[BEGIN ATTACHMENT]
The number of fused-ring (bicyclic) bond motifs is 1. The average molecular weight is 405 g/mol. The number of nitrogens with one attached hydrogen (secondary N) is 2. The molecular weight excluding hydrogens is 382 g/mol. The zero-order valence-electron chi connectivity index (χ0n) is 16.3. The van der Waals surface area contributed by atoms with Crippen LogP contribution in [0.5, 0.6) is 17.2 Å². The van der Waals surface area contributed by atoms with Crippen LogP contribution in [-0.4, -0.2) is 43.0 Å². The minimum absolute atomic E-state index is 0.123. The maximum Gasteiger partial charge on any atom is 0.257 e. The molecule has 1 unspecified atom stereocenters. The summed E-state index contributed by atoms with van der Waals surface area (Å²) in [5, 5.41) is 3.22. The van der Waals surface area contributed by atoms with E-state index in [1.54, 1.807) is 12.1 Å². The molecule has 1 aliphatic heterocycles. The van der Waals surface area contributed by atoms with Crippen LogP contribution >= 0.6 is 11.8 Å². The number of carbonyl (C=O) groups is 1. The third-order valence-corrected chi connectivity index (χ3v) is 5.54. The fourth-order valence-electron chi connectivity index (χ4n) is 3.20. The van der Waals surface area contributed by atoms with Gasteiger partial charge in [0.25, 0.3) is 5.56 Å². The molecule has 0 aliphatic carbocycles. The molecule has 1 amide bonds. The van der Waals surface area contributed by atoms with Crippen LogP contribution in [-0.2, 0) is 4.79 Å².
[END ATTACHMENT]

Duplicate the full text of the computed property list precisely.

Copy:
The number of fused-ring (bicyclic) bond motifs is 1. The average molecular weight is 405 g/mol. The number of nitrogens with one attached hydrogen (secondary N) is 2. The molecular weight excluding hydrogens is 382 g/mol. The zero-order valence-electron chi connectivity index (χ0n) is 16.3. The van der Waals surface area contributed by atoms with Crippen LogP contribution in [0.5, 0.6) is 17.2 Å². The van der Waals surface area contributed by atoms with Crippen LogP contribution in [-0.4, -0.2) is 43.0 Å². The minimum absolute atomic E-state index is 0.123. The maximum Gasteiger partial charge on any atom is 0.257 e. The molecule has 1 unspecified atom stereocenters. The summed E-state index contributed by atoms with van der Waals surface area (Å²) in [5, 5.41) is 3.22. The van der Waals surface area contributed by atoms with E-state index in [1.54, 1.807) is 12.1 Å². The molecule has 1 aliphatic heterocycles. The van der Waals surface area contributed by atoms with Crippen LogP contribution >= 0.6 is 11.8 Å². The number of carbonyl (C=O) groups is 1. The third-order valence-corrected chi connectivity index (χ3v) is 5.54. The fourth-order valence-electron chi connectivity index (χ4n) is 3.20. The van der Waals surface area contributed by atoms with Gasteiger partial charge in [0.25, 0.3) is 5.56 Å². The molecule has 0 aliphatic carbocycles. The molecule has 1 amide bonds. The van der Waals surface area contributed by atoms with Crippen LogP contribution in [-0.2, 0) is 4.79 Å².